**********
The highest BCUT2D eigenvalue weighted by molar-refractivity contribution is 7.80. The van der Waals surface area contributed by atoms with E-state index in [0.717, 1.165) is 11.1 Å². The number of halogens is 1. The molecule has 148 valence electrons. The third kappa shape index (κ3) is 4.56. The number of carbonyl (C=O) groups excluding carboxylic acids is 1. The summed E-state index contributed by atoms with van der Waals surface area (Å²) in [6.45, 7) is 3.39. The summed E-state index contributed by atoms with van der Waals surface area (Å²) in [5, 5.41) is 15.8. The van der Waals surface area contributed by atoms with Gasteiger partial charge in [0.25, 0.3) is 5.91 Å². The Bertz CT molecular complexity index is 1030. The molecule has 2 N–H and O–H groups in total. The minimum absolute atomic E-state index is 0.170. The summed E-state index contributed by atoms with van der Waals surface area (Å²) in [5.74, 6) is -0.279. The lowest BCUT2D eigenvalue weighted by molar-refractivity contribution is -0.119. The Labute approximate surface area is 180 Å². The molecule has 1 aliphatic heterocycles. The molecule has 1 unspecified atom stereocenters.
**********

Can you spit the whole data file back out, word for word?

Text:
The highest BCUT2D eigenvalue weighted by molar-refractivity contribution is 7.80. The van der Waals surface area contributed by atoms with E-state index in [0.717, 1.165) is 11.1 Å². The number of halogens is 1. The molecule has 148 valence electrons. The third kappa shape index (κ3) is 4.56. The number of carbonyl (C=O) groups excluding carboxylic acids is 1. The summed E-state index contributed by atoms with van der Waals surface area (Å²) in [6.45, 7) is 3.39. The summed E-state index contributed by atoms with van der Waals surface area (Å²) in [5, 5.41) is 15.8. The van der Waals surface area contributed by atoms with Gasteiger partial charge in [0.25, 0.3) is 5.91 Å². The Bertz CT molecular complexity index is 1030. The molecule has 2 N–H and O–H groups in total. The minimum absolute atomic E-state index is 0.170. The summed E-state index contributed by atoms with van der Waals surface area (Å²) in [5.74, 6) is -0.279. The lowest BCUT2D eigenvalue weighted by molar-refractivity contribution is -0.119. The Labute approximate surface area is 180 Å². The molecule has 1 aliphatic heterocycles. The molecule has 1 unspecified atom stereocenters.